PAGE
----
Many hemp growers are learning lessons the hard way, and in many cases, relearning lessons learned from previous generations. Today’s hemp growers are pioneers, reintroducing a plant to land for the first time in more than 80 years. Interest in hemp is attracting a wide variety of growers, from new cultivators to more traditional agricultural farmers.
Regardless of farming experience, hemp is a new crop that brings with it an entirely different set of possibilities, considerations and challenges. Marguerite Bolt, Hemp Extension Specialist in the Department of Agronomy at Purdue University, will be explaining the types of hemp production, risks associated with a new crop, and sharing reliable resources when she speaks about embarking on the hemp journey at Cannabis Conference 2020.
Bolt started in June 2019 as a statewide specialist for hemp and helps foster collaboration and communication with nonprofit organizations such as Midwest Hemp Council and Indiana Hemp Industry Association, processors, insurers, marketers, consultants, researchers and growers.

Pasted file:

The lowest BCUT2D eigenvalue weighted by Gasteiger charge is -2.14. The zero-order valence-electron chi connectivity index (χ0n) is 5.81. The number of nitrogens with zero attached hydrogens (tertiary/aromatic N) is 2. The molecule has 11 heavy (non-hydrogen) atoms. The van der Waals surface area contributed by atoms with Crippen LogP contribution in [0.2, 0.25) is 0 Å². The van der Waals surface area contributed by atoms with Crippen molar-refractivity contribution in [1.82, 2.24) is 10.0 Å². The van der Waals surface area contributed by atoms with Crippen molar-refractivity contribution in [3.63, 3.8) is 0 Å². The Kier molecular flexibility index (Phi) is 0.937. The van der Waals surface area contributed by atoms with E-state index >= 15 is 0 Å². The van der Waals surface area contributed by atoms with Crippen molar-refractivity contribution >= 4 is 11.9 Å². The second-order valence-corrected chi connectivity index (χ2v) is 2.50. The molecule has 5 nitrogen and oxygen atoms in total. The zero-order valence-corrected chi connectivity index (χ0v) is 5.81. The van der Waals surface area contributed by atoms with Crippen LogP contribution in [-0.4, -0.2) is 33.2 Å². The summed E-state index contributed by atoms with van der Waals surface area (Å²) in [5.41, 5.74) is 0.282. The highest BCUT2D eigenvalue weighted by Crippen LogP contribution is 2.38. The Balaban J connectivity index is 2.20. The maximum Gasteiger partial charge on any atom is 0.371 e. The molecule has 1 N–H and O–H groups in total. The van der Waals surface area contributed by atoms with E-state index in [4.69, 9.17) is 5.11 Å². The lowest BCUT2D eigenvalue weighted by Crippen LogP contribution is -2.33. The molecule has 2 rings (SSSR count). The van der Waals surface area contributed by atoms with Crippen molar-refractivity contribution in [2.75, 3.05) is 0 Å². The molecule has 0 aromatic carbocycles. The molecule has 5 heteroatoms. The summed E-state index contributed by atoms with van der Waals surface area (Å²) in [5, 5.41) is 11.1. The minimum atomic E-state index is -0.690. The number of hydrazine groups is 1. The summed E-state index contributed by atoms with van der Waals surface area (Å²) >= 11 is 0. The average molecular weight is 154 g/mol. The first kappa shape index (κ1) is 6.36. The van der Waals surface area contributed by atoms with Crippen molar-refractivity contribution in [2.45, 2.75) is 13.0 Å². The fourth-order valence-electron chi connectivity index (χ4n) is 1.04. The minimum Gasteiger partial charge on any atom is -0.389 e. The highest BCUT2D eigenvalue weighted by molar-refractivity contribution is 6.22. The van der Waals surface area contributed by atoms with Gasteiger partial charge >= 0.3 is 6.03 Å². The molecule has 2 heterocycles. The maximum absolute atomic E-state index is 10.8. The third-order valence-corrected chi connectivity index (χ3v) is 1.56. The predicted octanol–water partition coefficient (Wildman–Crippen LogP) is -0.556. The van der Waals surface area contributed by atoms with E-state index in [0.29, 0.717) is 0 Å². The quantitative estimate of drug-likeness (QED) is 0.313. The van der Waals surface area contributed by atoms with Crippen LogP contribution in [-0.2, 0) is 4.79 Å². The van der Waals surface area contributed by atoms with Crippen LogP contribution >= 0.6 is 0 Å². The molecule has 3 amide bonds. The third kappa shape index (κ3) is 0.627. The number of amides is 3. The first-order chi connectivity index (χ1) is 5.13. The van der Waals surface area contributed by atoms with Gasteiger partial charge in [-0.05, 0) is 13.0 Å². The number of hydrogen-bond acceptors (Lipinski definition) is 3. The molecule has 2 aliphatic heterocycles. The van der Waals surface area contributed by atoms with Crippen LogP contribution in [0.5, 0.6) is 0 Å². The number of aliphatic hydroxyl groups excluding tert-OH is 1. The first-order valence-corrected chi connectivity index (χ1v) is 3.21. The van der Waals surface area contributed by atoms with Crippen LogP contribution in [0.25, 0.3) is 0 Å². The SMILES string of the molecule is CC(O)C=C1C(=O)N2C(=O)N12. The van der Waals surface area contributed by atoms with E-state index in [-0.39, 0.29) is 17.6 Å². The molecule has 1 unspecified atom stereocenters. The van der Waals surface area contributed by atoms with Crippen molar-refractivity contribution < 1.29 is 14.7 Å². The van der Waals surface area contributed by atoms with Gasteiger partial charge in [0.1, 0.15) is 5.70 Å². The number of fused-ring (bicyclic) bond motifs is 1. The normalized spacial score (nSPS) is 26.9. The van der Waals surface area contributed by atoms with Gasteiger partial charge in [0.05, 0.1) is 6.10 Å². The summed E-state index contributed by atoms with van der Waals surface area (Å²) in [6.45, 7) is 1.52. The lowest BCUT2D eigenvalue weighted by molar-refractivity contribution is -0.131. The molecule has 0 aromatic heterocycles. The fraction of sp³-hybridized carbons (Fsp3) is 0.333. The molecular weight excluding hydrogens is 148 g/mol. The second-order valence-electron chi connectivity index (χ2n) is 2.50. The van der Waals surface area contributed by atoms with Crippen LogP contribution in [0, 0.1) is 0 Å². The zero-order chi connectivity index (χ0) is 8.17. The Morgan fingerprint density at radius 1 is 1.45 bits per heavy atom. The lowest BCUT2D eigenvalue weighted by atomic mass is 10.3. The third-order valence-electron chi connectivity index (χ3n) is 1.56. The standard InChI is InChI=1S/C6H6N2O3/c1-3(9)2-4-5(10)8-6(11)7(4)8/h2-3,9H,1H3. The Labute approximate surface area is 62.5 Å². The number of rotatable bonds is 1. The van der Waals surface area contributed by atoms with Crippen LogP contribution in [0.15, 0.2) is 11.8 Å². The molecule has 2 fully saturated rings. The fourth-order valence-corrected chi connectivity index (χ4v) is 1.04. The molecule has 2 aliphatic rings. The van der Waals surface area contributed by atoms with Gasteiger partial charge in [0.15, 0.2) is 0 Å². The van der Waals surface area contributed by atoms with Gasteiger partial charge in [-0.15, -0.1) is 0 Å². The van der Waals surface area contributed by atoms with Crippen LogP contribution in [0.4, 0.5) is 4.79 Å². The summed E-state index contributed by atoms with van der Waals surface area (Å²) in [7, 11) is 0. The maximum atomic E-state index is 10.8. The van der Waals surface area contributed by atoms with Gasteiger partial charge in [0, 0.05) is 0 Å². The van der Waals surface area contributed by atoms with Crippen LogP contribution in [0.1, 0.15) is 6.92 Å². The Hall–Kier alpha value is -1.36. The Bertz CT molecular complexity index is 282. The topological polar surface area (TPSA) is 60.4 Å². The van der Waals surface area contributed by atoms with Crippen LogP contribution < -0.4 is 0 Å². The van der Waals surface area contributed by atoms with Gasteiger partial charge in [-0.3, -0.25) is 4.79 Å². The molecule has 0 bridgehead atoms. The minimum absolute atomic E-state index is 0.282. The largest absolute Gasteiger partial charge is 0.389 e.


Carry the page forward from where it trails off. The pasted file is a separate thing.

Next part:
Hemp Grower: What kinds of conversations are you having with potential and current hemp farmers? What are they asking you, and what are you telling them?
Marguerite Bolt: One of the things I try to communicate with our growers is if you want to grow hemp, how are you going to do it in a way that fits into your current system? Are you willing to invest in new equipment? Is it even doable?
We’re trying to figure out if hemp is going to be feasible in a way that it can integrate into already existing farms. How can we treat it as a rotational crop? How can it fit into an Indiana system? That’s how I try to approach the industry for growers: Let’s look at this in a pragmatic way instead of you investing hundreds of thousands or millions of dollars, in some cases, into a new industry. Let’s figure out a way you can invest an adequate amount with the understanding that there’s risks associated with production.